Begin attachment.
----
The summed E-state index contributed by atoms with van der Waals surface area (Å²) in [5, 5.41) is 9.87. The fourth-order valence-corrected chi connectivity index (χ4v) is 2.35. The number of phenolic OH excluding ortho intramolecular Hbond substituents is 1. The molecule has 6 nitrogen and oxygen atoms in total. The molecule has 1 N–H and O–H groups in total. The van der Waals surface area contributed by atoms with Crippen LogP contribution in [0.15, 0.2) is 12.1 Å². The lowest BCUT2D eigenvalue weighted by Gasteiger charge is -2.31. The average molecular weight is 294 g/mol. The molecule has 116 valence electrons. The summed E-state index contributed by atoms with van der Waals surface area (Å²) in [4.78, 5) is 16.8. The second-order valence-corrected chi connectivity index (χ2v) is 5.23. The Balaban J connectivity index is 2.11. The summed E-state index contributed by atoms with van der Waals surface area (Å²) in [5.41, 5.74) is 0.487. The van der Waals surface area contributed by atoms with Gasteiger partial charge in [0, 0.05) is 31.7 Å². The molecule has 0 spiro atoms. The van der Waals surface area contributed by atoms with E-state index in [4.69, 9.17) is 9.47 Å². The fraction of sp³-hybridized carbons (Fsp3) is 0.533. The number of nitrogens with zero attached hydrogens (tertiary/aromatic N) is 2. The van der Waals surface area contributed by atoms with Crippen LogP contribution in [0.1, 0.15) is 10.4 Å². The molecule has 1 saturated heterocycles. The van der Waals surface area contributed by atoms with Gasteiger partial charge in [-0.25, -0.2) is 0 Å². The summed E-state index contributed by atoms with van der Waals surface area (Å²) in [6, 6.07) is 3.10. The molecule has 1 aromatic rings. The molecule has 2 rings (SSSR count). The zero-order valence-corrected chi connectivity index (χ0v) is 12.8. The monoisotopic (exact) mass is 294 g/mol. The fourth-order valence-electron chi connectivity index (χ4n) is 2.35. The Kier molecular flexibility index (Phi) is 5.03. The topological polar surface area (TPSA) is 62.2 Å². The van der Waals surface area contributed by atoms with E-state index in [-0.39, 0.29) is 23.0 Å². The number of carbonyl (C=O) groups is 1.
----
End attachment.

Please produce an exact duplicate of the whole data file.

The summed E-state index contributed by atoms with van der Waals surface area (Å²) in [5, 5.41) is 9.87. The fourth-order valence-corrected chi connectivity index (χ4v) is 2.35. The number of phenolic OH excluding ortho intramolecular Hbond substituents is 1. The molecule has 6 nitrogen and oxygen atoms in total. The molecule has 1 N–H and O–H groups in total. The van der Waals surface area contributed by atoms with Crippen LogP contribution in [0.15, 0.2) is 12.1 Å². The lowest BCUT2D eigenvalue weighted by Gasteiger charge is -2.31. The average molecular weight is 294 g/mol. The molecule has 116 valence electrons. The summed E-state index contributed by atoms with van der Waals surface area (Å²) in [4.78, 5) is 16.8. The second-order valence-corrected chi connectivity index (χ2v) is 5.23. The Balaban J connectivity index is 2.11. The summed E-state index contributed by atoms with van der Waals surface area (Å²) in [5.41, 5.74) is 0.487. The van der Waals surface area contributed by atoms with Gasteiger partial charge in [0, 0.05) is 31.7 Å². The molecule has 0 spiro atoms. The van der Waals surface area contributed by atoms with E-state index in [4.69, 9.17) is 9.47 Å². The fraction of sp³-hybridized carbons (Fsp3) is 0.533. The number of nitrogens with zero attached hydrogens (tertiary/aromatic N) is 2. The van der Waals surface area contributed by atoms with Crippen LogP contribution in [0.1, 0.15) is 10.4 Å². The molecule has 1 saturated heterocycles. The van der Waals surface area contributed by atoms with Gasteiger partial charge in [-0.25, -0.2) is 0 Å². The summed E-state index contributed by atoms with van der Waals surface area (Å²) in [6, 6.07) is 3.10. The molecule has 1 aromatic rings. The molecule has 2 rings (SSSR count). The zero-order valence-corrected chi connectivity index (χ0v) is 12.8. The monoisotopic (exact) mass is 294 g/mol. The fourth-order valence-electron chi connectivity index (χ4n) is 2.35. The Kier molecular flexibility index (Phi) is 5.03. The topological polar surface area (TPSA) is 62.2 Å². The van der Waals surface area contributed by atoms with E-state index in [-0.39, 0.29) is 23.0 Å². The number of carbonyl (C=O) groups is 1.